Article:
"We were magnificent for 80 minutes and then we defended like Sunday League rank amateur players. I feel for the players as they have played well for 80 minutes and I feel for myself and Jimmy (Bell).
"The first person I have got to pick up is myself because I am absolutely deflated. The best team lost, it’s as simple as that."
And that’s how the fans felt leaving the stadium - stunned and shell-shocked that the Reds had nothing to show for their efforts.
This was especially as it had all seemed so comfortable.
Stanley were passing the ball around with ease while promotion contenders Bradford were struggling to break down the solid Stanley defence.
Admittedly, the crossbar did save the home side once - Joe Colbeck hit it with a free kick in the first half, deflected off Peter Cavanagh, while a Kyle Nix effort was cleared off the line in the early stages.
But, for most of the 80 minutes, the experienced strikeforce of Thorne and Michael Boulding were being kept out of the game.
Instead it was a lively Miles and Jimmy Ryan who were running the show with John Mullin putting in a good stint in midfield as he never wasted a pass.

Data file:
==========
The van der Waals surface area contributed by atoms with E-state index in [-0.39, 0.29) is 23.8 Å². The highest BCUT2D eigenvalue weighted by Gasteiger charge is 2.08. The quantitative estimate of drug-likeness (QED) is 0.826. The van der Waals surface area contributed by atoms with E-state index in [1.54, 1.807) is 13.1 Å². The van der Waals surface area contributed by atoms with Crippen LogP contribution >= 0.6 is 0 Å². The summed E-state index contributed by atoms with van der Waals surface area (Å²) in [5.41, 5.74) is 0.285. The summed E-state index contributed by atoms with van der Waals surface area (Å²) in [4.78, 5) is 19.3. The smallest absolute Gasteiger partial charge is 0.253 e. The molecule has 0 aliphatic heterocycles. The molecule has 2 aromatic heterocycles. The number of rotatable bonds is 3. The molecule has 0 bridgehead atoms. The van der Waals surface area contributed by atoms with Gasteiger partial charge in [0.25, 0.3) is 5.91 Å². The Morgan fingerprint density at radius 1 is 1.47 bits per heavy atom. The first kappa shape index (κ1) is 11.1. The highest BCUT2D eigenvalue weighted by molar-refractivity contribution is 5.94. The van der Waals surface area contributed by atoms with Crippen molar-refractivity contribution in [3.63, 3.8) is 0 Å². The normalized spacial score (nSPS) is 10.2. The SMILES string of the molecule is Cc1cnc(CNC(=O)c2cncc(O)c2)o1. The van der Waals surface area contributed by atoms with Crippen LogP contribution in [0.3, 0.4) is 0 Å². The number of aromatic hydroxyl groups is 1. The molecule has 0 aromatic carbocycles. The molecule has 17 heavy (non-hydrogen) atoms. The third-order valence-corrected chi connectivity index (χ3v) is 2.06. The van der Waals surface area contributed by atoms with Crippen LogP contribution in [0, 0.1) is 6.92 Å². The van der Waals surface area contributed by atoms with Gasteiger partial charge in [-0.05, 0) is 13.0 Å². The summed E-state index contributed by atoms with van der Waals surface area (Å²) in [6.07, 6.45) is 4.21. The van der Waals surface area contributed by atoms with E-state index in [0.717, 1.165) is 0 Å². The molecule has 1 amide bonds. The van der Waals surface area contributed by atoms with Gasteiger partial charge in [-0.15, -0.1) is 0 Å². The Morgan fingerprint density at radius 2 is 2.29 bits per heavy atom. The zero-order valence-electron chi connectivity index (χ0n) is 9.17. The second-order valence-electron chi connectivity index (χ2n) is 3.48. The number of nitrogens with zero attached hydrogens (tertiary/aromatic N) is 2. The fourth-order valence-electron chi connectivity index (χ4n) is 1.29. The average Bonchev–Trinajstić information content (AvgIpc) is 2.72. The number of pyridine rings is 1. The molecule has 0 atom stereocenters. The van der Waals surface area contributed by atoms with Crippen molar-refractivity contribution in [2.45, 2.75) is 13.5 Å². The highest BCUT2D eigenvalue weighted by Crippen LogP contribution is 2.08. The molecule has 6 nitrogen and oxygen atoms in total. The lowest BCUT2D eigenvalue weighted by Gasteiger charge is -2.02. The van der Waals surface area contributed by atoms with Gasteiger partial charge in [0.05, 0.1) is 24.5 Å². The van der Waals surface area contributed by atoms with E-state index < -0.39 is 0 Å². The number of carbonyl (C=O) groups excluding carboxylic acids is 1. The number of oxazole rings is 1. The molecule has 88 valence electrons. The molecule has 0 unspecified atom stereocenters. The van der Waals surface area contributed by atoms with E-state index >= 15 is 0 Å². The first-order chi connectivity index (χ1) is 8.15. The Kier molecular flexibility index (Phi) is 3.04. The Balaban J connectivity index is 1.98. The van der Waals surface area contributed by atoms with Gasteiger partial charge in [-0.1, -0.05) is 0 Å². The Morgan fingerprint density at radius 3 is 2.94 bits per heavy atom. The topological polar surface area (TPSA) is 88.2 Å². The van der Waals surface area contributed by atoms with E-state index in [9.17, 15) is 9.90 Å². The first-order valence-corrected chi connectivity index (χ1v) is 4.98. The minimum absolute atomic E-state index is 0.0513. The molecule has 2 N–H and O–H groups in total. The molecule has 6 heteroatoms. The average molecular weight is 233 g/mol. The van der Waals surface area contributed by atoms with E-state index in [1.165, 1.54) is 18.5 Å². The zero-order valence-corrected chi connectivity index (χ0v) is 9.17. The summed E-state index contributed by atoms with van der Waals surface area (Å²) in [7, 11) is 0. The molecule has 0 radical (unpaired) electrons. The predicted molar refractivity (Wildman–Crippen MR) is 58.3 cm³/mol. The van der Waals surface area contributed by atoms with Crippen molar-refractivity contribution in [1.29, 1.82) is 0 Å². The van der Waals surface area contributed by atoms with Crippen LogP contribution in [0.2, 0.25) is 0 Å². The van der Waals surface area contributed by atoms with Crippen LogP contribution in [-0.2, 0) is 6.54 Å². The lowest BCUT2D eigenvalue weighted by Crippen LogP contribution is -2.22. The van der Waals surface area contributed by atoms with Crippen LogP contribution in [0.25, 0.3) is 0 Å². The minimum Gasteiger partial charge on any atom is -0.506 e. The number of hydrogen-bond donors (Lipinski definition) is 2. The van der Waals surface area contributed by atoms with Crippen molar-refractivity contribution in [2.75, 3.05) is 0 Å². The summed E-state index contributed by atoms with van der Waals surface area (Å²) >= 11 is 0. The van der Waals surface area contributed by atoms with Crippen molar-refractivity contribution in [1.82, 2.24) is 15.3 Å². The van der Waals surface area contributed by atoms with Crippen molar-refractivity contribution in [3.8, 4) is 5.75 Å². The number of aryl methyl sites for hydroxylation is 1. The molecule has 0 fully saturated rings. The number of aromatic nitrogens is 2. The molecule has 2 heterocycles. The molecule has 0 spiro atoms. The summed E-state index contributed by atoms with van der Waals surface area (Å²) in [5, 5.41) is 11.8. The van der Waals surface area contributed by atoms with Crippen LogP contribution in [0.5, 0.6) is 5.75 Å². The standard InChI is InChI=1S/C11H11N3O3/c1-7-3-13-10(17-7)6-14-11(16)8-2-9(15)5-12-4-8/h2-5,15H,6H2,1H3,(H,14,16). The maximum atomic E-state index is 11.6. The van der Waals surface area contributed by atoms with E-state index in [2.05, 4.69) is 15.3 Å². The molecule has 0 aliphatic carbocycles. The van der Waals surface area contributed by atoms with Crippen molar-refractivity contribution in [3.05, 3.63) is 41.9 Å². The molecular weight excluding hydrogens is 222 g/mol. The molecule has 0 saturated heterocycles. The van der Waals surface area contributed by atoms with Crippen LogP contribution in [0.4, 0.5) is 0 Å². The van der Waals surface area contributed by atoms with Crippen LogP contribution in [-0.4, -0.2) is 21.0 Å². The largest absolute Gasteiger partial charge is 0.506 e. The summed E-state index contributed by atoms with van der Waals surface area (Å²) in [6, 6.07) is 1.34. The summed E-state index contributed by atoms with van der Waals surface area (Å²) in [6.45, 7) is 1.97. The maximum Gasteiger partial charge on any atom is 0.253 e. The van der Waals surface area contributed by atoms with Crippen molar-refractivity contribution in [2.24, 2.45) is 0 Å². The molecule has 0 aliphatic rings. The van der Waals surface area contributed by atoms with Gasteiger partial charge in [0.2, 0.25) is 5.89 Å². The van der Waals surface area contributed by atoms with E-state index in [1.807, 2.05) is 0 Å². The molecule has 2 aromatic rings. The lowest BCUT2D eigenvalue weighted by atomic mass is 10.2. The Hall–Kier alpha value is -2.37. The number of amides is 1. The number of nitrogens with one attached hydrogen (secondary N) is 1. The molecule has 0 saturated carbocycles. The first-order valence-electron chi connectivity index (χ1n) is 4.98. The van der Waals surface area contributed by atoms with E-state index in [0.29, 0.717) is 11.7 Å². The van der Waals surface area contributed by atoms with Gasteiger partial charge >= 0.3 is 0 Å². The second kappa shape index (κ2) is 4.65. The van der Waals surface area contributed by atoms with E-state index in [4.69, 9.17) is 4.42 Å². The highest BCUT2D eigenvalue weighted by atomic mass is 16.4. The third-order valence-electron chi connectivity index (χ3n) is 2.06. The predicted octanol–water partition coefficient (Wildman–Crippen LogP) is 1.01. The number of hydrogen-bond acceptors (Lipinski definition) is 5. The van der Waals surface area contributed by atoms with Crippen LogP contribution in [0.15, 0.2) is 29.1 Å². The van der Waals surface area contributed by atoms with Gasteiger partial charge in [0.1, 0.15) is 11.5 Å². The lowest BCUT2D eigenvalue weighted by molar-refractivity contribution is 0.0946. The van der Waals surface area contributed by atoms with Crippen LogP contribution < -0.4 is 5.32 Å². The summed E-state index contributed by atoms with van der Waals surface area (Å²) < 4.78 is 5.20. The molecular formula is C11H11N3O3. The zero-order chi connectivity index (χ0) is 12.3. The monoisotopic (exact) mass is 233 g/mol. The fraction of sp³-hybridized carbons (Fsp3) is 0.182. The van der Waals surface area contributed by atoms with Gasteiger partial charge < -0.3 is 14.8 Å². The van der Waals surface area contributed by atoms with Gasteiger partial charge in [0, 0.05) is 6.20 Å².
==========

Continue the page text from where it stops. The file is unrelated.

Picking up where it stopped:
And the opener must have given Coleman a sense of pride as it was straight off the training ground.
Bradford boss Stuart McCall had warned his players about set-pieces but Miles’ corner was played in perfectly, dummied by Cavanagh and Ryan struck the ball beautifully for his third goal of the season - he would have been happy with that one after two ‘scuffed’ goals.
Man of the Match Miles could have had a second just after the re-start. His audacious chip from 40 yards almost caught Evans off his line but the keeper clawed the ball away.
The winger, though, played a big part in the second five minutes after the re-start. He threaded the ball through for Terry Gornell who slotted the ball home as Bradford waited for the off-side flag. It was his first league goal and will have given the teenager confidence.
And Miles then had that chance to make it three but Evans somehow got his finger-tips to his chip after the winger had raced to the edge of the area unmarked.